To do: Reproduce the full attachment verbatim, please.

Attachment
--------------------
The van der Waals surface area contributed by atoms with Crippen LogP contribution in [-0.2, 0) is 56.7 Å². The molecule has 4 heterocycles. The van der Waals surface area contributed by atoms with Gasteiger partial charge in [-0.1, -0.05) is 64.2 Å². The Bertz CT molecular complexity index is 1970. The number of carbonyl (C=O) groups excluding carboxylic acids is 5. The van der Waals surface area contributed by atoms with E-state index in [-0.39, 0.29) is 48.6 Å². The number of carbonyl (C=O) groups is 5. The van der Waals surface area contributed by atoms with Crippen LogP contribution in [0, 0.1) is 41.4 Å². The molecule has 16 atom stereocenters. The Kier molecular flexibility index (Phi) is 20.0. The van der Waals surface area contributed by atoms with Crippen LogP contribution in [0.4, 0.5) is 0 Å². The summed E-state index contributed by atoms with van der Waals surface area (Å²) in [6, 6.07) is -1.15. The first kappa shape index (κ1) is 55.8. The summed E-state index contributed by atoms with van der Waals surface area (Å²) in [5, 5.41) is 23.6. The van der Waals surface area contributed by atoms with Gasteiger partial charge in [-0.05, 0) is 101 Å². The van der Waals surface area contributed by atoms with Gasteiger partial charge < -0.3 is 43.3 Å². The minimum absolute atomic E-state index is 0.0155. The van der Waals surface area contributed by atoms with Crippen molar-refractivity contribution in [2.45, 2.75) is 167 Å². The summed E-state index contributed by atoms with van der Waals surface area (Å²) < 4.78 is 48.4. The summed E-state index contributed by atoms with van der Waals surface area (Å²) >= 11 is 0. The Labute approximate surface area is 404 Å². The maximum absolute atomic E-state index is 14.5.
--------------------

The van der Waals surface area contributed by atoms with Crippen LogP contribution in [-0.2, 0) is 56.7 Å². The molecule has 4 heterocycles. The van der Waals surface area contributed by atoms with Gasteiger partial charge in [-0.1, -0.05) is 64.2 Å². The Bertz CT molecular complexity index is 1970. The number of carbonyl (C=O) groups excluding carboxylic acids is 5. The van der Waals surface area contributed by atoms with E-state index in [-0.39, 0.29) is 48.6 Å². The number of carbonyl (C=O) groups is 5. The van der Waals surface area contributed by atoms with Crippen LogP contribution in [0, 0.1) is 41.4 Å². The molecule has 16 atom stereocenters. The Kier molecular flexibility index (Phi) is 20.0. The van der Waals surface area contributed by atoms with Crippen LogP contribution in [0.4, 0.5) is 0 Å². The summed E-state index contributed by atoms with van der Waals surface area (Å²) in [6, 6.07) is -1.15. The first kappa shape index (κ1) is 55.8. The summed E-state index contributed by atoms with van der Waals surface area (Å²) in [5, 5.41) is 23.6. The van der Waals surface area contributed by atoms with Gasteiger partial charge in [-0.05, 0) is 101 Å². The van der Waals surface area contributed by atoms with Gasteiger partial charge < -0.3 is 43.3 Å². The minimum absolute atomic E-state index is 0.0155. The van der Waals surface area contributed by atoms with Crippen molar-refractivity contribution in [2.45, 2.75) is 167 Å². The summed E-state index contributed by atoms with van der Waals surface area (Å²) < 4.78 is 48.4. The summed E-state index contributed by atoms with van der Waals surface area (Å²) >= 11 is 0. The Labute approximate surface area is 404 Å². The maximum absolute atomic E-state index is 14.5.